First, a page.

I didn't say it was bent on the down kick, just that it is bent when it is down. Presumably the upward motion begins earlier in the leg above the knee and then the lower leg follows, giving the whipping action. There is definitely a point at which the foot is much lower than the knee. It's most evident in underwater shots taken from in front of the swimmer but it can also be seen in side view underwater shots.
Slow motion or stop motion would be useful.
This passage from Swimming Fastest by Ernest Maglischo is interesting:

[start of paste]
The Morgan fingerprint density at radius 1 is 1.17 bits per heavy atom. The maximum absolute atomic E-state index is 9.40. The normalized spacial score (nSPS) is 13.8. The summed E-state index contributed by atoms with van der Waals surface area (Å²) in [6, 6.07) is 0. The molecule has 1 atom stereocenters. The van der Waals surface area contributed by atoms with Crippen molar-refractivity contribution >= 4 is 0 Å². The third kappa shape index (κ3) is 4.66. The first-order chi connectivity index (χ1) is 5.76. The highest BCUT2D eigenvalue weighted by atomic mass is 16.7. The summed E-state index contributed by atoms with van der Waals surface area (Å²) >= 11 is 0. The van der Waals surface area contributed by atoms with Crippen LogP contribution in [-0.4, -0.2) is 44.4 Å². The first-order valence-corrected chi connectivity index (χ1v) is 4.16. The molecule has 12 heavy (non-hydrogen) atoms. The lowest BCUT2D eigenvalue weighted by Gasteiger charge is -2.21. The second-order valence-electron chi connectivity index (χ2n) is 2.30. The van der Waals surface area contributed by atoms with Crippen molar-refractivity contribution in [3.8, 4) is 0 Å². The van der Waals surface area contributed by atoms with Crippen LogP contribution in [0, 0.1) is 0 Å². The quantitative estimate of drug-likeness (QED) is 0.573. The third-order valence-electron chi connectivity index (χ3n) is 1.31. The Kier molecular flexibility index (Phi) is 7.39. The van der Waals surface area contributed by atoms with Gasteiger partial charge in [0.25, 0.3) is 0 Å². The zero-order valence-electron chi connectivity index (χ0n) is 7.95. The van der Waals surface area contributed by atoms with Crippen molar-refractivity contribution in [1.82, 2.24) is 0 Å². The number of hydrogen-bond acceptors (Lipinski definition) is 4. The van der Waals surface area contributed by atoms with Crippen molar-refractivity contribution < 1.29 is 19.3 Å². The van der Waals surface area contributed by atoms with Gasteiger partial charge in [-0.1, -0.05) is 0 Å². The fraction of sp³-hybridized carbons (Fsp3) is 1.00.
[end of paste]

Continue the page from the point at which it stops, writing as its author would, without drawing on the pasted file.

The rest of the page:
"...the beginning of the upbeat actually appears to be part of the preceding downbeat. Swimmers gently flex the leg at the knee as the foot passes below the body and then presses the thigh slightly upward to initiate the upbeat. At that time, the pressure of the water above the leg pushes the lower leg downward further into a flexed position while the thigh is actually moving upward. This gives the impression that the downbeat is still underway, but in actuality, it has ended and the upbeat has begun."
Possibly this is one of those things that happen naturally and don't require conscious thought.